FRIDA(director: Julie Taymor; screenwriters: based on the book by Hayden Herrera/Clancy Sigal/Diane Lake/Gregory Nava/Anna Thomas/Ms. Herrera; cinematographer: Rodrigo Prieto; editor: Francoise Bonnot; music: Elliot Goldenthal; cast: Salma Hayek (Frida Kahlo), Alfred Molina (Diego Rivera), Ashley Judd (Tina Modott), Geoffrey Rush (Leon Trotsky), Antonio Banderas (David Alfaro Siqueiros), Edward Norton (Nelson Rockefeller). Roger Rees (Frida’s Father), Patricia Reyes Spíndola(Frida’s Mother), Saffron Burrows (Gracie), Valeria Golino (Lupe Marin), Mia Maestro (Cristina Kahlo), Diego Luna (Alejandro, Frida’s first boyfriend); Runtime: 127; MPAA Rating: R; producers: Sarah Green/Salma Hayek/Jay Polstein/Lizz Speed/ Nancy Hardin/Lindsay Flickinger/Roberto Sneider; Miramax Films; 2002)
“… its many grand artistic touches introduced throughout can’t compensate for the libertine spirit that’s missing in telling Frida’s story.”
Reviewed by Dennis Schwartz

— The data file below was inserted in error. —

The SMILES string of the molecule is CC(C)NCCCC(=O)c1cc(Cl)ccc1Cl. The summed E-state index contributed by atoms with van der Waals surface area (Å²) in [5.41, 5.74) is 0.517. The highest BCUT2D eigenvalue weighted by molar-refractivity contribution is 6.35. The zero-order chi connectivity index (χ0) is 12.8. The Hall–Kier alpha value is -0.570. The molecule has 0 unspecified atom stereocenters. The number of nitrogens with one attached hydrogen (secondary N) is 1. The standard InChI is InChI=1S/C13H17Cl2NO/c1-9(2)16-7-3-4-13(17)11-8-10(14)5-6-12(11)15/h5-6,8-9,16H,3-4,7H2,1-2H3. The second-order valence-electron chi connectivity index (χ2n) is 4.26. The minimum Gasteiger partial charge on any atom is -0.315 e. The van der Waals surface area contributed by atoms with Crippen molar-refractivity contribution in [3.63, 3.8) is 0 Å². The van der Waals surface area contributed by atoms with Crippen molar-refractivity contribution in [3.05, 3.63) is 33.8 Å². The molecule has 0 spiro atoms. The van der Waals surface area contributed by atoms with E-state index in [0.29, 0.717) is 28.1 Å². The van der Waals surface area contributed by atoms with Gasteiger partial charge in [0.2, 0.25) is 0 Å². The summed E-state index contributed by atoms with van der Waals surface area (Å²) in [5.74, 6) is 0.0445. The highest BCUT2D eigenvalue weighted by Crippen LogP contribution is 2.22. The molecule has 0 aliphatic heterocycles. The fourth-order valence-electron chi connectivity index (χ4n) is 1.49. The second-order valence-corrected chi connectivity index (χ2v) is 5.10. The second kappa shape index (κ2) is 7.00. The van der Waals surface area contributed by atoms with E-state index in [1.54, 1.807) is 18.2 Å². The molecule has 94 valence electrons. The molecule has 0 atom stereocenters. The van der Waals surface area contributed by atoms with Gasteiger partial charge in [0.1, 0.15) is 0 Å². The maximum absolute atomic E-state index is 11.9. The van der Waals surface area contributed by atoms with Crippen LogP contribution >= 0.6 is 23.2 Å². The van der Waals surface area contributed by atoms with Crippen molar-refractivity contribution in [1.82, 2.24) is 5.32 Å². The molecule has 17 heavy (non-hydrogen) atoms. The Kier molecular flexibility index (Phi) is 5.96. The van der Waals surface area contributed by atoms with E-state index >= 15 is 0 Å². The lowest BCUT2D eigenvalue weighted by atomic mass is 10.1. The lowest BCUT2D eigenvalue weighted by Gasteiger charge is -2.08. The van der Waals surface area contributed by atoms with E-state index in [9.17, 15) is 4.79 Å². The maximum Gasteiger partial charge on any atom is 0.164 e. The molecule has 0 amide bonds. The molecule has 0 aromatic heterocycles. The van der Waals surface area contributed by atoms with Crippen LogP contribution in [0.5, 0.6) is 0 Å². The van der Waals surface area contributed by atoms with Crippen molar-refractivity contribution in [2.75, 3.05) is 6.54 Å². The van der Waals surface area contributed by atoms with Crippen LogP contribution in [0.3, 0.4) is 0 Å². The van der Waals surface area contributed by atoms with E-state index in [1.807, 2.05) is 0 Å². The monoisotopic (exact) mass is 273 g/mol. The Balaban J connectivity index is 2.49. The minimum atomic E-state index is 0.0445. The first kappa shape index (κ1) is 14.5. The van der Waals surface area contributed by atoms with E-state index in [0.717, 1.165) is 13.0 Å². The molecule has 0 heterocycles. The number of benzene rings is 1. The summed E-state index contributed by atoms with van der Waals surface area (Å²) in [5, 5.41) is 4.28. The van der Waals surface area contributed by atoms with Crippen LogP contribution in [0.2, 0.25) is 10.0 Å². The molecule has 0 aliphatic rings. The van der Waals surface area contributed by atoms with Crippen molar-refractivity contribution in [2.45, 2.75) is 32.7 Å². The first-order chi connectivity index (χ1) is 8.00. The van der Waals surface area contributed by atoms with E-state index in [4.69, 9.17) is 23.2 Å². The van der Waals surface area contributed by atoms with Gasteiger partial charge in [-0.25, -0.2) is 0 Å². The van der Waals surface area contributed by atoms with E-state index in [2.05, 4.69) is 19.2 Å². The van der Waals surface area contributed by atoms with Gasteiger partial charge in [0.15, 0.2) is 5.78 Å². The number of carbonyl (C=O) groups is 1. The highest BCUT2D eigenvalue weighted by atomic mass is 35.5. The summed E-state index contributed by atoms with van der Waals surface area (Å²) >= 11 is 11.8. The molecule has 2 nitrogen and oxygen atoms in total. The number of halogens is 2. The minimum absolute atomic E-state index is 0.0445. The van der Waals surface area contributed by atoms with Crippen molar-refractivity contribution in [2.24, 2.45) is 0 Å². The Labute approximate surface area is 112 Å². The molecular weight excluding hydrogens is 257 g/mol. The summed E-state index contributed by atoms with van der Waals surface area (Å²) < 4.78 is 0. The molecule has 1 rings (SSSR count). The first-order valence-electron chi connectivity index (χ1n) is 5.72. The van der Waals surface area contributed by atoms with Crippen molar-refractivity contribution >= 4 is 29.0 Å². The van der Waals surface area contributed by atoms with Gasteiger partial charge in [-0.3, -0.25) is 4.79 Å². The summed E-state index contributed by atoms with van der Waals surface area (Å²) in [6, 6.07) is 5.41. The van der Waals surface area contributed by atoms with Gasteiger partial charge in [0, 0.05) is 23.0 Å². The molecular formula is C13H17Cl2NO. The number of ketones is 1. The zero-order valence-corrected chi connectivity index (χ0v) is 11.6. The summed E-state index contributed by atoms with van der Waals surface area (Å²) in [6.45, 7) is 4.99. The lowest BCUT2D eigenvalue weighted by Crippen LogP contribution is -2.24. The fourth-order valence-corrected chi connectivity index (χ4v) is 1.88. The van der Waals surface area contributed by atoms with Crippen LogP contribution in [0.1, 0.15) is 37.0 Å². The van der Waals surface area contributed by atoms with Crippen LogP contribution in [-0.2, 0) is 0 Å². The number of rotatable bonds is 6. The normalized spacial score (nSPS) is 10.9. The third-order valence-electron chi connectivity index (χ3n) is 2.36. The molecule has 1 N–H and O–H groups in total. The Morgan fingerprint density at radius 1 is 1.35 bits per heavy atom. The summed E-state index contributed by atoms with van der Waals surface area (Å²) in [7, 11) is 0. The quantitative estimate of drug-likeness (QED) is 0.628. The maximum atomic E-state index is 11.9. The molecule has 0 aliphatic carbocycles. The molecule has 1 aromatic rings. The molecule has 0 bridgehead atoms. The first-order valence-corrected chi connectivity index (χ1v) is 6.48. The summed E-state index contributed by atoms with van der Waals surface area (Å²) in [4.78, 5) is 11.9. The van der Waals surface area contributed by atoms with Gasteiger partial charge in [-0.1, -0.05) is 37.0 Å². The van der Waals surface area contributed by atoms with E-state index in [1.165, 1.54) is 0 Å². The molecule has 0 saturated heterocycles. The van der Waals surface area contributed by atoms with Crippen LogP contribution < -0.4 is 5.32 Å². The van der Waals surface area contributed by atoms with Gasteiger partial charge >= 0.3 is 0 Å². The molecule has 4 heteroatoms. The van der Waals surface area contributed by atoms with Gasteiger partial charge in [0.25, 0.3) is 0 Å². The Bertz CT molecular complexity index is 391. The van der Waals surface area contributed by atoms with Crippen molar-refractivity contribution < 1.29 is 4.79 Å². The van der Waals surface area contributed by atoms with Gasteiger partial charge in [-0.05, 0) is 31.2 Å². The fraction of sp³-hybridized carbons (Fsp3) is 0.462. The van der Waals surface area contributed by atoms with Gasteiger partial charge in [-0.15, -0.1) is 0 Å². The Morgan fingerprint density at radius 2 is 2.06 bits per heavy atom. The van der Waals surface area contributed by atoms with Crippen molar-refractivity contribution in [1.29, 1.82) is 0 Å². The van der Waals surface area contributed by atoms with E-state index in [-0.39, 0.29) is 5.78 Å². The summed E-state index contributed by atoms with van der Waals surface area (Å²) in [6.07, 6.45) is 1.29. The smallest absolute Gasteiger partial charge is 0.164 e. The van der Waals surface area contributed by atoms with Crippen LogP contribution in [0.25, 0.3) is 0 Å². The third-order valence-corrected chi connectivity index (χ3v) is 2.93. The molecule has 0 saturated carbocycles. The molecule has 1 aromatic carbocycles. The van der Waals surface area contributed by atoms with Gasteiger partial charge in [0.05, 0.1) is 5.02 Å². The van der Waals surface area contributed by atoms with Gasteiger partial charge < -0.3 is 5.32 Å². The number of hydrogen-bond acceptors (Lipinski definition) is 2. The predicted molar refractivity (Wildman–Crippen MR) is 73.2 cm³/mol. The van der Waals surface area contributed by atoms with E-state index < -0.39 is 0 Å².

A flat biopic with the saving graces of some fanciful photographic touches provided by the great cinematographer Rodrigo Prieto that keep it mildly alive. “Frida” got the artist’s flamboyance and splash just about right but could never get to the inner pain that made the artist paint from her experience and suffering. Director Julie Taymor (“Titus“and the Broadway play “The Lion King“) who is noted mostly as a theater and puppet artist and the many screenwriters including the author of Frida Kahlo’s biography, Hayden Herrera, and Ms. Hayek’s boyfriend Edward Norton, who is not credited but who put the finishing touches on the script when he wasn’t performing as Nelson Rockefeller, could never come up with an adequate script to give their artist subject the pulsating presentation she deserved. They could never show and tell how the humanistic artist could still admire Stalin’s brand of brutality and communism (which she did even though the film tries to smooth that over by never saying an ill word about its untouchable heroine), and it also failed to show how Frida’s work captured the universal loneliness and pain she was suffering from. All the film seems willing to go to the mat for, is to tick off a laundry list off the artist’s lifetime accomplishments and why the filmmaker deems her to be a great artist and a role model for Mexican women. These are shabby aims when an in-depth character study of Frida has much more than that to be mined.